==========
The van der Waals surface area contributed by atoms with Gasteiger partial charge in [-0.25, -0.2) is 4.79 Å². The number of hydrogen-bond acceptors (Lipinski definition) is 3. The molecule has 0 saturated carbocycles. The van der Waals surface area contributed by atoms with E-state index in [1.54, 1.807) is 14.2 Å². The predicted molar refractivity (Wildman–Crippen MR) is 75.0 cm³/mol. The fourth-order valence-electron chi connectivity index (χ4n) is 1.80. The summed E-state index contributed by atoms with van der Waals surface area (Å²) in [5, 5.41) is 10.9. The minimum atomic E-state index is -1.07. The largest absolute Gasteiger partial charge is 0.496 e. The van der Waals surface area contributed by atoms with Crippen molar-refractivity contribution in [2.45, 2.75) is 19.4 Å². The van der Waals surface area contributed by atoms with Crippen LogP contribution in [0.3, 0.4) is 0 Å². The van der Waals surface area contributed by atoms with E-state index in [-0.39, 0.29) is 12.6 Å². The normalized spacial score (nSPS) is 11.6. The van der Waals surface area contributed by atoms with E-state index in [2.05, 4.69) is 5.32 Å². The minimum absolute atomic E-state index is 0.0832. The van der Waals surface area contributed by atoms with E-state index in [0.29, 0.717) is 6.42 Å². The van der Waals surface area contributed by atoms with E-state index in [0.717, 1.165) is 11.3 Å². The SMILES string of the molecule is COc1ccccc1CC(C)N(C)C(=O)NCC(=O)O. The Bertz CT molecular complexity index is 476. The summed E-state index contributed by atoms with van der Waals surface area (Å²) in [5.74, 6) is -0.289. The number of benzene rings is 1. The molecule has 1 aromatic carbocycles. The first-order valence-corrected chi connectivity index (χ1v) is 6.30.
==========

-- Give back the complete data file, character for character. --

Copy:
The van der Waals surface area contributed by atoms with Gasteiger partial charge in [-0.25, -0.2) is 4.79 Å². The number of hydrogen-bond acceptors (Lipinski definition) is 3. The molecule has 0 saturated carbocycles. The van der Waals surface area contributed by atoms with E-state index in [1.54, 1.807) is 14.2 Å². The predicted molar refractivity (Wildman–Crippen MR) is 75.0 cm³/mol. The fourth-order valence-electron chi connectivity index (χ4n) is 1.80. The summed E-state index contributed by atoms with van der Waals surface area (Å²) in [5, 5.41) is 10.9. The minimum atomic E-state index is -1.07. The largest absolute Gasteiger partial charge is 0.496 e. The van der Waals surface area contributed by atoms with Crippen molar-refractivity contribution in [2.45, 2.75) is 19.4 Å². The van der Waals surface area contributed by atoms with Crippen LogP contribution in [0.3, 0.4) is 0 Å². The van der Waals surface area contributed by atoms with E-state index in [-0.39, 0.29) is 12.6 Å². The normalized spacial score (nSPS) is 11.6. The van der Waals surface area contributed by atoms with E-state index in [2.05, 4.69) is 5.32 Å². The minimum absolute atomic E-state index is 0.0832. The van der Waals surface area contributed by atoms with E-state index in [0.29, 0.717) is 6.42 Å². The van der Waals surface area contributed by atoms with E-state index in [0.717, 1.165) is 11.3 Å². The SMILES string of the molecule is COc1ccccc1CC(C)N(C)C(=O)NCC(=O)O. The Bertz CT molecular complexity index is 476. The summed E-state index contributed by atoms with van der Waals surface area (Å²) in [5.74, 6) is -0.289. The number of benzene rings is 1. The molecule has 1 aromatic carbocycles. The first-order valence-corrected chi connectivity index (χ1v) is 6.30.